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RE: Symantec Storage Foundation for Oracle RAC

From: Caviness, Jay A <>
Date: Tue, 30 Oct 2007 10:22:11 -0500
Message-ID: <>

It depends on the definition of "disaster proof" and how much money a company is willing to spend on infrastructure. For local recovery, up to about 50km realistically, RAC can be used in what are known as stretch clusters, but that requires very high bandwidth for both storage and the interconnect. I have worked with clients that separate nodes in their clusters by blocks to remove them from the same building or place them on opposite ends of a campus. That protects them from more localized events such as a building fire. For major events, a standby solution would be best either employing Oracle's logical or physical standby (less of a bandwidth issue, but still some to ship archive logs) or whatever the modern versions or the old EMC SRDF solutions for san replication, which is quite expensive.  

Most anything can be automated, but that depends on the system.  

It really comes down to how much playing the odds is worth compared to normal data availability.  



From: [] Sent: Monday, October 29, 2007 9:33 PM
Cc: Tim Gorman;; Subject: Re: Symantec Storage Foundation for Oracle RAC


I'm not sure what you're trying to get at, and don't really see why you wouldn't come right out and say it, but anyway..  

So, the particular solution that I'm looking at employs a Global Clustering Option. So, whatever happens at the primary site to cause a failure (earthquake, wild fire, etc..) that the company deems as an outage, would kick off the remote site to come online as the primary database.  


In what way does RAC (or any clustering solution, such as SFOR) protect against such threats? <> wrote:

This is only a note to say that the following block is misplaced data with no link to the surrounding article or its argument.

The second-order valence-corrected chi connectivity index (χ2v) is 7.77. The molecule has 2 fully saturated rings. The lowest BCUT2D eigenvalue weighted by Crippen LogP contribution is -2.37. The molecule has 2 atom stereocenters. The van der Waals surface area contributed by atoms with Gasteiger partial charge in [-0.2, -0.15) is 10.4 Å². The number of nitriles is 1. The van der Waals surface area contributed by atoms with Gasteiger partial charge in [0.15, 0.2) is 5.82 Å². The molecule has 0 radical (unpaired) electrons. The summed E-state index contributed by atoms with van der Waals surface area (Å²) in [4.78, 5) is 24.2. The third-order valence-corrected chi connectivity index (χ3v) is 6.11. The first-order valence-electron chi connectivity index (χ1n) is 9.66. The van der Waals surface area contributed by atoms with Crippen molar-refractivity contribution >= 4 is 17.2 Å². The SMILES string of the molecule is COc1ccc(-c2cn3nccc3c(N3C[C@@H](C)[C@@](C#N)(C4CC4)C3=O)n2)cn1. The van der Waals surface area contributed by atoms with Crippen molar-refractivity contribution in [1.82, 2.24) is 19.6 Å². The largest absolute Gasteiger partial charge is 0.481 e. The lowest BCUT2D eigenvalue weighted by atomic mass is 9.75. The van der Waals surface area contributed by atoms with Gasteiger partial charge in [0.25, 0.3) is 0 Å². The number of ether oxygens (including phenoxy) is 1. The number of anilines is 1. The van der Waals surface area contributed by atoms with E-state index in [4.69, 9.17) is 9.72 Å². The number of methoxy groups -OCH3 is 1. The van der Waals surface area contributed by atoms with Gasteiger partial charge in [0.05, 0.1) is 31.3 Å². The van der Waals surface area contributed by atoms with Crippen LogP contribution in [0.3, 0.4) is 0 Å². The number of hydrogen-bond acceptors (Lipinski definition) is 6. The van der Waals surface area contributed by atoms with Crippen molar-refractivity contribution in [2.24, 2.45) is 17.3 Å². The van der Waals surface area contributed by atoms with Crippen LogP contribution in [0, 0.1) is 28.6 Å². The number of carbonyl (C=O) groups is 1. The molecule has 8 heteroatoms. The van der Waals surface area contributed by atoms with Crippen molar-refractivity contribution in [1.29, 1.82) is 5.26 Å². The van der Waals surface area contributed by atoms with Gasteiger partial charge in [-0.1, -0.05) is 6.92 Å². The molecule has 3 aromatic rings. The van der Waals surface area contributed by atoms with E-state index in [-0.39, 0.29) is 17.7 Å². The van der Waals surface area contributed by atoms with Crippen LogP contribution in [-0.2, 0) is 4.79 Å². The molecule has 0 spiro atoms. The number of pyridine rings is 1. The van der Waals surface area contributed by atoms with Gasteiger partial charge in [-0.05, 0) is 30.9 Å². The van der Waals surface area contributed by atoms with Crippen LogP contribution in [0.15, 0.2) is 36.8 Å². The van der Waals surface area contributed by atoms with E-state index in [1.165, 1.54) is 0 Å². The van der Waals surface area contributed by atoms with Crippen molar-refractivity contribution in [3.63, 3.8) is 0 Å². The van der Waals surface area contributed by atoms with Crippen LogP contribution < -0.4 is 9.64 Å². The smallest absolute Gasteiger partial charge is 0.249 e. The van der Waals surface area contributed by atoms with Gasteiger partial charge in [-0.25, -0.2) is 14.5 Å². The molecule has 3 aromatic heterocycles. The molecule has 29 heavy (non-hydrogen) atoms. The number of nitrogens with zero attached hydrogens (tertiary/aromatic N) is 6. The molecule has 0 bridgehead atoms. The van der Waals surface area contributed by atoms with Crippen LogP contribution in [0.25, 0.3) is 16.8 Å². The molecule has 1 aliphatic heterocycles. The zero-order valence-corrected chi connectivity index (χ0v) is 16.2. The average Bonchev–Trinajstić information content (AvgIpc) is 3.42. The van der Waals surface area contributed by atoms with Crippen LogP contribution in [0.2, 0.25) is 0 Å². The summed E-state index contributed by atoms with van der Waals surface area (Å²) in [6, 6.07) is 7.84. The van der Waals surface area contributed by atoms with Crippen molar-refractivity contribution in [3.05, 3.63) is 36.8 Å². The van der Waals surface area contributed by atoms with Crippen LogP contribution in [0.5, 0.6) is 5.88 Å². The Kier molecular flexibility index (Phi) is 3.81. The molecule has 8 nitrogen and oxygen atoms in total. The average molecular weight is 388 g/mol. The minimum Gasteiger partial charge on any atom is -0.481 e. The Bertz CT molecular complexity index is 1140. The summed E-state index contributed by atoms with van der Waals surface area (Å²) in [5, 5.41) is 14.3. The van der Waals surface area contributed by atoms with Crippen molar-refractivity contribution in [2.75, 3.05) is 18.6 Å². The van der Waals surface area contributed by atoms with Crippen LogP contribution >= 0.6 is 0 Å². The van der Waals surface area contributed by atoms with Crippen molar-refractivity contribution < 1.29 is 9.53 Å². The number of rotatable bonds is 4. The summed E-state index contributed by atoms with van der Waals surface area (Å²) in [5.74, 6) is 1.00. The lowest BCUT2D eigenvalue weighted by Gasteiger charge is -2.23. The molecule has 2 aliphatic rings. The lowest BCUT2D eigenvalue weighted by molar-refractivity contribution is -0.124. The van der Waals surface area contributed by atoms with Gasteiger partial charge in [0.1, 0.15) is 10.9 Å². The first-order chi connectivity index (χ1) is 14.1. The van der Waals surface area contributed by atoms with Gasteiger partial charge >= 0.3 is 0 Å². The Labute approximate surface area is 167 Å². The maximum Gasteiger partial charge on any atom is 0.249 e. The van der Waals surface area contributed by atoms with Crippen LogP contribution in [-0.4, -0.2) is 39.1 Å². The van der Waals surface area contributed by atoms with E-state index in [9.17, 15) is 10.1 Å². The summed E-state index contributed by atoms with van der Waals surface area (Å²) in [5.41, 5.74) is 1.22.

As Finn mentioned, I'm looking at this to provide HA. This is for a location in SoCal, so its prone to earthquakes, and most recently, wild fires.  



RAC/SFOR/HACMP/VCS etc are for high availability. Not disaster recovery. As such, it's for the type of "disasters" that involve losing 1 server. Anything else you would need a DR setup to handle.  


On 10/29/07, Tim Gorman < <> > wrote:

Well......out of all the possible (and probable) range of faults and failures, exactly what types of "disasters" does clustering such as RAC or SFOR protect against? <> wrote:

>It has to be a very selective disaster for clustering (i.e. RAC, HACMP,
etc) to provide much protection.  


Sorry, I don't understand what that means.  

Ken <> wrote:

Dan, thanks for the feedback.  

We're trying to protect more than just the Oracle DB. While CRS and Dataguard work well to provide HA, it doesn't take into account the Siebel, IIS, etc installs that form the entire application stack.  

With this solution, we're hoping to lower the TCO in the event of a disaster.  


I have used the SFOR previously, but not on the current versions and not with 10g DB. I had no problems with the SFOR software.

If I were implementing a cluster today with 10g, I wouldn't use any non-Oracle clusterware. Instead, I'd just use Oracle Clusterware as it provides all the HA you'll need for the DB. Maybe you have other reasons for using SFOR...I hope you do because I couldn't justify the investment given the current architecture.

Others have posted similarly on this list and in OTN forums as well.


Wecre looking to implement Symantec Storage Foundation HA for Oracle RAC to offer HA for our Oracle 10g RAC on RHEL.  

Oracle has fully certified most of the components within this Symantec solution, except for the automatic failover piece (GCO).

This component is certified on all platforms except for Red Hat, could have something to do with Oraclecs OEL initiative.  

Is anyone using this or any other Symantec SF products without any issues?  


Received on Tue Oct 30 2007 - 10:22:11 CDT

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